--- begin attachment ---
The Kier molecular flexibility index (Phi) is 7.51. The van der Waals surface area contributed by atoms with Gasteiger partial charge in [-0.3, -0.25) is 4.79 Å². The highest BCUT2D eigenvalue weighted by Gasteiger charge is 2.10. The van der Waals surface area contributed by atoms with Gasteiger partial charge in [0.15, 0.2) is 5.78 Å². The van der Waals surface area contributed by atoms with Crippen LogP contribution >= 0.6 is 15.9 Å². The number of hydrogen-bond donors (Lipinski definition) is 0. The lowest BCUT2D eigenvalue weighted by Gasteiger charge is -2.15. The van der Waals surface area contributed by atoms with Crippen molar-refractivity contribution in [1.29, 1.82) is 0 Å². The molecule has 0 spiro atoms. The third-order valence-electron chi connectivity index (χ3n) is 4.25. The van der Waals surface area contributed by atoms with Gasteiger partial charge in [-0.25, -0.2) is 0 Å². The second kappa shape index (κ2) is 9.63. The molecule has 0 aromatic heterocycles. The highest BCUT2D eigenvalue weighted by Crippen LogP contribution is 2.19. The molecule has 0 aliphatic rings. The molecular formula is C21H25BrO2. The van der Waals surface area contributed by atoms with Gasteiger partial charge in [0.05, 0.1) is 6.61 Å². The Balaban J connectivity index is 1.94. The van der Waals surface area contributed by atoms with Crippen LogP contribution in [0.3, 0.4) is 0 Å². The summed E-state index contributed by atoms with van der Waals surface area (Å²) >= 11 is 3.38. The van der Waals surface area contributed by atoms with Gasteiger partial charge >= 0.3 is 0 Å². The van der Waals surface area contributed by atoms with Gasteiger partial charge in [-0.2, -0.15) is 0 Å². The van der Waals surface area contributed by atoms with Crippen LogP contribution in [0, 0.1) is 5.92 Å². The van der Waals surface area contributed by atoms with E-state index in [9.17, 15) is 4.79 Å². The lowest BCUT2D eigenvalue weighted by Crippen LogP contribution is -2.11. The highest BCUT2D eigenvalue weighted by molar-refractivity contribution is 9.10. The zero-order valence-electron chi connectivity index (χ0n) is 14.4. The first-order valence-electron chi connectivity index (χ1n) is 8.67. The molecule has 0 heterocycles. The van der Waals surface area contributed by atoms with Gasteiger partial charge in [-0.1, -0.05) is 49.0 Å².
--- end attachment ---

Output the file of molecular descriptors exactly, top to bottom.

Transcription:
The Kier molecular flexibility index (Phi) is 7.51. The van der Waals surface area contributed by atoms with Gasteiger partial charge in [-0.3, -0.25) is 4.79 Å². The highest BCUT2D eigenvalue weighted by Gasteiger charge is 2.10. The van der Waals surface area contributed by atoms with Gasteiger partial charge in [0.15, 0.2) is 5.78 Å². The van der Waals surface area contributed by atoms with Crippen LogP contribution >= 0.6 is 15.9 Å². The number of hydrogen-bond donors (Lipinski definition) is 0. The lowest BCUT2D eigenvalue weighted by Gasteiger charge is -2.15. The van der Waals surface area contributed by atoms with Crippen molar-refractivity contribution in [1.29, 1.82) is 0 Å². The molecule has 0 spiro atoms. The third-order valence-electron chi connectivity index (χ3n) is 4.25. The van der Waals surface area contributed by atoms with Gasteiger partial charge in [-0.25, -0.2) is 0 Å². The second kappa shape index (κ2) is 9.63. The molecule has 0 aromatic heterocycles. The highest BCUT2D eigenvalue weighted by Crippen LogP contribution is 2.19. The molecule has 0 aliphatic rings. The molecular formula is C21H25BrO2. The van der Waals surface area contributed by atoms with Gasteiger partial charge in [0.05, 0.1) is 6.61 Å². The Balaban J connectivity index is 1.94. The van der Waals surface area contributed by atoms with Crippen LogP contribution in [0.3, 0.4) is 0 Å². The summed E-state index contributed by atoms with van der Waals surface area (Å²) >= 11 is 3.38. The van der Waals surface area contributed by atoms with Gasteiger partial charge >= 0.3 is 0 Å². The van der Waals surface area contributed by atoms with Gasteiger partial charge in [-0.2, -0.15) is 0 Å². The van der Waals surface area contributed by atoms with Crippen LogP contribution in [0, 0.1) is 5.92 Å². The van der Waals surface area contributed by atoms with E-state index in [9.17, 15) is 4.79 Å². The lowest BCUT2D eigenvalue weighted by Crippen LogP contribution is -2.11. The highest BCUT2D eigenvalue weighted by molar-refractivity contribution is 9.10. The zero-order valence-electron chi connectivity index (χ0n) is 14.4. The first-order valence-electron chi connectivity index (χ1n) is 8.67. The molecule has 0 heterocycles. The van der Waals surface area contributed by atoms with Gasteiger partial charge in [-0.1, -0.05) is 49.0 Å².